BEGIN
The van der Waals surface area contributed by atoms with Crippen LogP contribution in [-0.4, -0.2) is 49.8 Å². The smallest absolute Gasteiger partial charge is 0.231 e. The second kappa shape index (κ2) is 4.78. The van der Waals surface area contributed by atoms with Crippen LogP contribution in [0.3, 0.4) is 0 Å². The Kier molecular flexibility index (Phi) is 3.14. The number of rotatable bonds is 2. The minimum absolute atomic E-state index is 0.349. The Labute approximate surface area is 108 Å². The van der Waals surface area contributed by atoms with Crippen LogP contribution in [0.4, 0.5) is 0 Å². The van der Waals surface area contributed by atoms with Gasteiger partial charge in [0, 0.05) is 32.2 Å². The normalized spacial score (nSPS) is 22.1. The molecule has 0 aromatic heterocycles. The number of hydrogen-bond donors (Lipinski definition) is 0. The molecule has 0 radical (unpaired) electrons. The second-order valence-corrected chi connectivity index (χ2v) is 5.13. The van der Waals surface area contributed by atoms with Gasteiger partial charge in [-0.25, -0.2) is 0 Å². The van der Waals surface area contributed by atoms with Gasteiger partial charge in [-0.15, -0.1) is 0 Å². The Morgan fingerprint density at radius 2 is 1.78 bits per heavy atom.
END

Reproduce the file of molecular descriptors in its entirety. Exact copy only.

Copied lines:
The van der Waals surface area contributed by atoms with Crippen LogP contribution in [-0.4, -0.2) is 49.8 Å². The smallest absolute Gasteiger partial charge is 0.231 e. The second kappa shape index (κ2) is 4.78. The van der Waals surface area contributed by atoms with Crippen LogP contribution in [0.3, 0.4) is 0 Å². The Kier molecular flexibility index (Phi) is 3.14. The number of rotatable bonds is 2. The minimum absolute atomic E-state index is 0.349. The Labute approximate surface area is 108 Å². The van der Waals surface area contributed by atoms with Crippen LogP contribution in [0.4, 0.5) is 0 Å². The van der Waals surface area contributed by atoms with Gasteiger partial charge in [0, 0.05) is 32.2 Å². The normalized spacial score (nSPS) is 22.1. The molecule has 0 aromatic heterocycles. The number of hydrogen-bond donors (Lipinski definition) is 0. The molecule has 0 radical (unpaired) electrons. The second-order valence-corrected chi connectivity index (χ2v) is 5.13. The van der Waals surface area contributed by atoms with Gasteiger partial charge in [-0.25, -0.2) is 0 Å². The van der Waals surface area contributed by atoms with Gasteiger partial charge in [-0.15, -0.1) is 0 Å². The Morgan fingerprint density at radius 2 is 1.78 bits per heavy atom.